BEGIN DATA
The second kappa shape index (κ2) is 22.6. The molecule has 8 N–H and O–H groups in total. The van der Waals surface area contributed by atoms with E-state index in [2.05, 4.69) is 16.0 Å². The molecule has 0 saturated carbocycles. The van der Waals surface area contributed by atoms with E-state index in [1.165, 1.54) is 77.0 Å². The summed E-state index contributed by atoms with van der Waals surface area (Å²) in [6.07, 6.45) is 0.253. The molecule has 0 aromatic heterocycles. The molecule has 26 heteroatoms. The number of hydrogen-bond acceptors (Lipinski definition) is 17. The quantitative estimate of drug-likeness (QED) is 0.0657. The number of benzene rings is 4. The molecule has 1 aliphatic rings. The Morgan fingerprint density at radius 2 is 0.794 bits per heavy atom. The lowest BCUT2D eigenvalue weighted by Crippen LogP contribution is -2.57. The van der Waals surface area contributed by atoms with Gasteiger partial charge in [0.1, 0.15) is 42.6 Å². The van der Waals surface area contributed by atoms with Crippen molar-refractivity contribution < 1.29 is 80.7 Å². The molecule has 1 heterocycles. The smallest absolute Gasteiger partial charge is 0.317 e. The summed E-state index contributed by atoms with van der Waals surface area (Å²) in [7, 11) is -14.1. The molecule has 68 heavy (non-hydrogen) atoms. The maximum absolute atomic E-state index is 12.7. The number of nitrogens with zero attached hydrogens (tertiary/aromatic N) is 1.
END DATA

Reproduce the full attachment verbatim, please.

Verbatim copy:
The second kappa shape index (κ2) is 22.6. The molecule has 8 N–H and O–H groups in total. The van der Waals surface area contributed by atoms with E-state index in [2.05, 4.69) is 16.0 Å². The molecule has 0 saturated carbocycles. The van der Waals surface area contributed by atoms with E-state index in [1.165, 1.54) is 77.0 Å². The summed E-state index contributed by atoms with van der Waals surface area (Å²) in [6.07, 6.45) is 0.253. The molecule has 0 aromatic heterocycles. The molecule has 26 heteroatoms. The number of hydrogen-bond acceptors (Lipinski definition) is 17. The quantitative estimate of drug-likeness (QED) is 0.0657. The number of benzene rings is 4. The molecule has 1 aliphatic rings. The Morgan fingerprint density at radius 2 is 0.794 bits per heavy atom. The lowest BCUT2D eigenvalue weighted by Crippen LogP contribution is -2.57. The van der Waals surface area contributed by atoms with Gasteiger partial charge in [0.1, 0.15) is 42.6 Å². The van der Waals surface area contributed by atoms with Crippen molar-refractivity contribution < 1.29 is 80.7 Å². The molecule has 1 heterocycles. The smallest absolute Gasteiger partial charge is 0.317 e. The summed E-state index contributed by atoms with van der Waals surface area (Å²) in [7, 11) is -14.1. The molecule has 68 heavy (non-hydrogen) atoms. The maximum absolute atomic E-state index is 12.7. The number of nitrogens with zero attached hydrogens (tertiary/aromatic N) is 1.